Wednesday, 9 May 2018

One Size Doesn’t Fit All – So, What’s on the Menu?

With very few exceptions, including the absolute necessity for insulin replacement in Type 1 and the all-round benefits of regular physical activity, for the vast majority, it’s becoming ever clearer that diabetes is a condition where one size most definitely does not fit all. Not in terms of treatments, delivery devices, monitoring, emotional response, coping mechanisms or even the exact diagnosis. As the famous Monty Python quote goes ‘you’re all individuals’, and in this case, there is no little voice piping up, ‘I’m not!’

From SD’s point of view, this is very much A Good Thing, and one which we have long promoted, so it was very heartening to see a couple of recent publications that seem to emphasise this point, albeit in different ways

Firstly, the updated ‘Diabetes UK evidence-based nutrition guidelines for the prevention and management of diabetes’ painstakingly repeat throughout their recommendations that individual’s food preferences, foods rather than nutrients and broader considerations of weight, activity, medications and the like, need to be made alongside simply their ‘diet’ in general or sugar intake in particular

This is a very welcome departure and one, as the recommendations also say, that will be more accessible and relevant to people living with diabetes as well as health professionals. Notwithstanding that, the recommendations are very clear that a reduction in processed foods, refined carbohydrates and an aim for Mediterranean-style healthy eating is valuable. Again, this reflects the evidence without being overly prescriptive as perhaps, previous guidelines have been wont to do

The need for education for both prevention of, and living with, diabetes features heavily in what we might call these new ‘eating’ guidelines. This brings us to the other recent eye-catching publication. This is a review of diabetes self management education programmes , from an internationally known set of authors. The paper describes that for many people with diabetes, education programmes, however effective, are simply not accessible. The authors give the 2 top barriers to uptake as, firstly, that health professionals do not sufficiently recommend attendance and secondly, that people living with diabetes believe there is no or little need for them to attend. Unsurprisingly, the review concludes that both health professionals and people with diabetes may need help to see the importance and benefits of attendance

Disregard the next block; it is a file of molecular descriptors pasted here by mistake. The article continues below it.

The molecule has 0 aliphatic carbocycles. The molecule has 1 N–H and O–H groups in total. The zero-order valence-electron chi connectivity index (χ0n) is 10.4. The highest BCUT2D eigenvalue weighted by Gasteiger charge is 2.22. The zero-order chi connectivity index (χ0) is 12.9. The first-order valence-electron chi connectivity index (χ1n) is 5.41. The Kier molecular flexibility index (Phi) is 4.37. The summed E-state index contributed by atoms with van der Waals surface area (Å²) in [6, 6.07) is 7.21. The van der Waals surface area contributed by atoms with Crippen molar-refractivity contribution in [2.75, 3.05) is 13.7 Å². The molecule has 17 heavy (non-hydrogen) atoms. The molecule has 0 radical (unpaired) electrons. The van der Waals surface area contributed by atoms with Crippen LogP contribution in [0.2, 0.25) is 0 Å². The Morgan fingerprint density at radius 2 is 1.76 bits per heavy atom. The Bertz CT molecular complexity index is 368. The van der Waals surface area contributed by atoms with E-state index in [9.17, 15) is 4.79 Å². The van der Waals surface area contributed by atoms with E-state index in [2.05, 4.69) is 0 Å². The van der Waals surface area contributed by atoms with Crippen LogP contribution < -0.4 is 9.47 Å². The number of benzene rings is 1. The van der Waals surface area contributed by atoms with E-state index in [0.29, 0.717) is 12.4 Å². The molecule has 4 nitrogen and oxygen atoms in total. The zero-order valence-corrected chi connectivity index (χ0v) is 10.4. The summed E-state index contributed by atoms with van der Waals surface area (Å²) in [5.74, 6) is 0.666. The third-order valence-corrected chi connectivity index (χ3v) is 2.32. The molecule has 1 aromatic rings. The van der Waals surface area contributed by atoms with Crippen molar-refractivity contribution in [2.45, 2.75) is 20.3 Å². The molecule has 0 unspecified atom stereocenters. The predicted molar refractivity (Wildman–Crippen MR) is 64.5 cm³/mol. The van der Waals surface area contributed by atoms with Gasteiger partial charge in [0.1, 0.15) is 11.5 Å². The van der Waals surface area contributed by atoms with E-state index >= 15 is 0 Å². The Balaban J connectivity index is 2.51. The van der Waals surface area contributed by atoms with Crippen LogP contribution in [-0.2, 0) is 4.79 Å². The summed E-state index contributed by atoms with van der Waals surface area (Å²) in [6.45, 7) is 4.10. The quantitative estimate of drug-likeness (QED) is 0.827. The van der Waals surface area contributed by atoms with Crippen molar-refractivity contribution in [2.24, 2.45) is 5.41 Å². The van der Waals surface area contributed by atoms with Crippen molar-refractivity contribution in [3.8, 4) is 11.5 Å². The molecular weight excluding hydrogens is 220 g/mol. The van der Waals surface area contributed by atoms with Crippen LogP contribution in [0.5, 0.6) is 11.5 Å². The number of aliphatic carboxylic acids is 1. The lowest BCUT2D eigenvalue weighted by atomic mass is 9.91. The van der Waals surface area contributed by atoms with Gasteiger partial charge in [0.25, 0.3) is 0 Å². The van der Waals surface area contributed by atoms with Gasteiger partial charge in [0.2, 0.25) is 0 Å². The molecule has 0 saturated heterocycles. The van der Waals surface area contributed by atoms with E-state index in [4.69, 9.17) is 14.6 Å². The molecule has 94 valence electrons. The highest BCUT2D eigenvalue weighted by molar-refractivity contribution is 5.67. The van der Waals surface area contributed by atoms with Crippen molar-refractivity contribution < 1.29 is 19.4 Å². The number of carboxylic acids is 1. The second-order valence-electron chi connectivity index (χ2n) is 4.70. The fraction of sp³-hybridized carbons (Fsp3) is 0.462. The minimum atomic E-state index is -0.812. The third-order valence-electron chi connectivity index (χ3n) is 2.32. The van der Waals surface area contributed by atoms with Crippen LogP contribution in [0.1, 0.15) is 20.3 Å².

In a way, there is nothing new about these findings and recommendations. They have been made now in many, many publications, this is just the latest and a high profile one at that. What is striking is, in the UK at least, how little the principles of identification of individual needs and preferences reflecting the ‘one size does not fit all’ approach, seems to apply to providing a range of educational options for people and also helping health professionals get better at ‘selling’ the programmes within consultations and clinics

Recent monies have been allocated by NHS England to diabetes education – obviously this is welcome – but many projects to spend these ££ seem to focus on improving the number of places on programmes, rather than encouraging people to actually attend - closing the referral/attendance gap, as it were

Attention on attendance would appear absolutely vital if the money is to be well spent and reap benefits, yet this doesn’t appear to really be happening, except in some enlightened places that we are aware of, among them Bexley, Walsall and Bedford CCGs, who have taken a concerted and importantly, varied, approach to both the top barriers mentioned above and from previous research

Their interventions include using one-to-one programmes like the Diabetes Manual Programme and also approaching health professionals directly with ways they can quickly and simply (essential features!) provide encouragement that directly counters the known barriers to attendance. In Bedford, we recently helped to create a bespoke webinar for health professionals to participate in, either live or recorded, from the comfort of their desk or office. Early results from this ‘lots of sizes’ approach to dealing with the attendance conundrum in are showing both greater enthusiasm among health professionals and greater attendance among people with Type 2 diabetes, as a recent article in Healthcare Leader journal showed